After years of delays, Samsung finally jumped aboard the fingerprint-on-display (FoD) train but it may be costing users more than they’re willing to pay. Thanks to its new “Infinity-O” punch hole display, it has made face recognition practically useless as a security feature. Now there is at least one experiment that tries to prove how its ultrasonic fingerprint sensor is actually less secure than regular optical ones.
Unlike the optical fingerprint sensors use in both in-screen and regular external scanners, the Galaxy S10 uses Qualcomm’s ultrasonic fingerprint scanner that uses sound to map and identify the unique ridges of a person’s fingerprint. In addition to being usable with moist or wet fingers, it is also supposedly harder to fool.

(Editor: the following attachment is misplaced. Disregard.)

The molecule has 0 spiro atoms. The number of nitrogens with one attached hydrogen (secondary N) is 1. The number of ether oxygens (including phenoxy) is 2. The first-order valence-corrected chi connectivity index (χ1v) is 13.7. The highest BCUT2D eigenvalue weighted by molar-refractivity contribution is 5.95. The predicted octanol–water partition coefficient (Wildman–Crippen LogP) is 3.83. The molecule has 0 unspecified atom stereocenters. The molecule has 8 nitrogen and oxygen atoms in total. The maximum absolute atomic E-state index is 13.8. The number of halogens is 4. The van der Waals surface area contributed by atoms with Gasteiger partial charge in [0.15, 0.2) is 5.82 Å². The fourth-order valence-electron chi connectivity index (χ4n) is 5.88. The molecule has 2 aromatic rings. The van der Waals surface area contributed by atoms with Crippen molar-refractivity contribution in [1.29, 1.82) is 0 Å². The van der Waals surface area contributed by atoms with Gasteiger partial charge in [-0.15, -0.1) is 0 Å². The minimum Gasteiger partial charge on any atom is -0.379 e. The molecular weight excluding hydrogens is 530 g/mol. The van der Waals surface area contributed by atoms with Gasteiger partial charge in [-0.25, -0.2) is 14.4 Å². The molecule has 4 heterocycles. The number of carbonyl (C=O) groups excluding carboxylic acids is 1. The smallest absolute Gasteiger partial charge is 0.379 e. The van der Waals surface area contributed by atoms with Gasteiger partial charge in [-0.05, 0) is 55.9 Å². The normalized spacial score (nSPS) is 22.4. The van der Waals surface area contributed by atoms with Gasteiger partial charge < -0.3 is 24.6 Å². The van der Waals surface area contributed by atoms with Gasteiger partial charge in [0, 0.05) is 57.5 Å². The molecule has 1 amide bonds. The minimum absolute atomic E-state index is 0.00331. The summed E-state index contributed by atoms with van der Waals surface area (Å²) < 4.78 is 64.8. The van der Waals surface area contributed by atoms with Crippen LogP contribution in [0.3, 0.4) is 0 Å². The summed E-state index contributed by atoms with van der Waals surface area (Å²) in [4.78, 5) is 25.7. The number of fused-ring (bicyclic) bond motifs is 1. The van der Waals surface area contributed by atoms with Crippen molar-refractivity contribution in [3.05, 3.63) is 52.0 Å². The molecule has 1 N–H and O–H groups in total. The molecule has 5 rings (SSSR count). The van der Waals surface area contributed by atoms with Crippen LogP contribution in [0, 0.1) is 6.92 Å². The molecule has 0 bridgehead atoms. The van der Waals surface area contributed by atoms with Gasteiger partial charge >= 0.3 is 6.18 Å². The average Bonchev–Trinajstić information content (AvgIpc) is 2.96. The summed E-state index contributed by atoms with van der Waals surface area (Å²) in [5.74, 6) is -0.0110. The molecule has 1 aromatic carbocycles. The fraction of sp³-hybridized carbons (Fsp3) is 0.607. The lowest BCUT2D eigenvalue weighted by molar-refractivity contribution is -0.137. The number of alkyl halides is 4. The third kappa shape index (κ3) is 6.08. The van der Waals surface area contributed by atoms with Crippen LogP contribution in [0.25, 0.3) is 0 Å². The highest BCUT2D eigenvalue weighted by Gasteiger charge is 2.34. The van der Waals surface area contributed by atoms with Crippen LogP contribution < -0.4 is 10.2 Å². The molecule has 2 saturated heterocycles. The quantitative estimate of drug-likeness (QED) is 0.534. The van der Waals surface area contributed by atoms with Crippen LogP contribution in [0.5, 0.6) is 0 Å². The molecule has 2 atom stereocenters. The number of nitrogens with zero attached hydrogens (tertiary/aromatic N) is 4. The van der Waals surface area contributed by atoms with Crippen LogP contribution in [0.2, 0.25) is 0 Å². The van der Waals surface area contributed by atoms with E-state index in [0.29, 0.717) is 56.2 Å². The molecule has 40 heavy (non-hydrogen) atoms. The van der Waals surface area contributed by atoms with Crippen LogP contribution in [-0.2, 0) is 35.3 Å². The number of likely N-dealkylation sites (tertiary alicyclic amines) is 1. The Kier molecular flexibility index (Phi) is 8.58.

One experiment, however, begs to differ. A certain darkshark simply took a photo of his own fingerprint left on the side of a wine glass, enhanced it in Photoshop, used 3ds Max to create a 3D model, and then 3D printed it on an AnyCubic Photon LCD resin printer. The entire process only took minutes and he was able to reliably unlock his phone with the fake fingerprint.
Of course, you’d have to get access to someone’s phone to be able to do anything but darkshark’s point is that most phones these days also come with the user’s fingerprints already. No need to con the user into giving a sample or, worse, use a “detached” finger.
darkshark also raises the question of how such biometrics are being used not just for unlocking phones but also for secure transactions with banks. With both face recognition and, now, fingerprint scanner shown to be easily fooled, Galaxy S10 users might want to use a PIN instead. Of course, that comes with its own flaws.